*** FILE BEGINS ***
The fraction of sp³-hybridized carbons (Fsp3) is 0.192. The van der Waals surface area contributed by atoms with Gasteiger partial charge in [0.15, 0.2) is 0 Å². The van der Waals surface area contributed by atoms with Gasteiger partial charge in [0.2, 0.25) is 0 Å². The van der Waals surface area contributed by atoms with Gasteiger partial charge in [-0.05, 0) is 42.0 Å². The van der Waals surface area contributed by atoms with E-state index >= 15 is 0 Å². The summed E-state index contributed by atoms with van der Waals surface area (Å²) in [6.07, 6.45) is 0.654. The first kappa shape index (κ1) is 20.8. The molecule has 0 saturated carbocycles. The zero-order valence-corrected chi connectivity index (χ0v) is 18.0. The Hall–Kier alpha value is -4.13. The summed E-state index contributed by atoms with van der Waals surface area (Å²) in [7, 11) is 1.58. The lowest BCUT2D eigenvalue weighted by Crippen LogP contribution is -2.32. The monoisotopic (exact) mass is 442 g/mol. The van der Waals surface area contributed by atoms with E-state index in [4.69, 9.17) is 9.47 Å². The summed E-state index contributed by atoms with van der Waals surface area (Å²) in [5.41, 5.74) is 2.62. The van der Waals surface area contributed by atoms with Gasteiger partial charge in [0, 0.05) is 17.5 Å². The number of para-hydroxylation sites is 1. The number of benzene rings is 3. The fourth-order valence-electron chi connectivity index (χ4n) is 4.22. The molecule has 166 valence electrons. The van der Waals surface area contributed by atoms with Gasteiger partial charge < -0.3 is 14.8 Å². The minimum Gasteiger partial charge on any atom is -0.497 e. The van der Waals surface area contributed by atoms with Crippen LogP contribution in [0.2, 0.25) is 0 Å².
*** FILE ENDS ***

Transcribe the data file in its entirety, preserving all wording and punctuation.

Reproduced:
The fraction of sp³-hybridized carbons (Fsp3) is 0.192. The van der Waals surface area contributed by atoms with Gasteiger partial charge in [0.15, 0.2) is 0 Å². The van der Waals surface area contributed by atoms with Gasteiger partial charge in [0.2, 0.25) is 0 Å². The van der Waals surface area contributed by atoms with Gasteiger partial charge in [-0.05, 0) is 42.0 Å². The van der Waals surface area contributed by atoms with E-state index >= 15 is 0 Å². The summed E-state index contributed by atoms with van der Waals surface area (Å²) in [6.07, 6.45) is 0.654. The first kappa shape index (κ1) is 20.8. The molecule has 0 saturated carbocycles. The zero-order valence-corrected chi connectivity index (χ0v) is 18.0. The Hall–Kier alpha value is -4.13. The summed E-state index contributed by atoms with van der Waals surface area (Å²) in [7, 11) is 1.58. The lowest BCUT2D eigenvalue weighted by Crippen LogP contribution is -2.32. The monoisotopic (exact) mass is 442 g/mol. The van der Waals surface area contributed by atoms with E-state index in [4.69, 9.17) is 9.47 Å². The summed E-state index contributed by atoms with van der Waals surface area (Å²) in [5.41, 5.74) is 2.62. The van der Waals surface area contributed by atoms with Gasteiger partial charge in [0, 0.05) is 17.5 Å². The number of para-hydroxylation sites is 1. The number of benzene rings is 3. The fourth-order valence-electron chi connectivity index (χ4n) is 4.22. The molecule has 166 valence electrons. The van der Waals surface area contributed by atoms with Gasteiger partial charge < -0.3 is 14.8 Å². The minimum Gasteiger partial charge on any atom is -0.497 e. The van der Waals surface area contributed by atoms with Crippen LogP contribution in [0.2, 0.25) is 0 Å².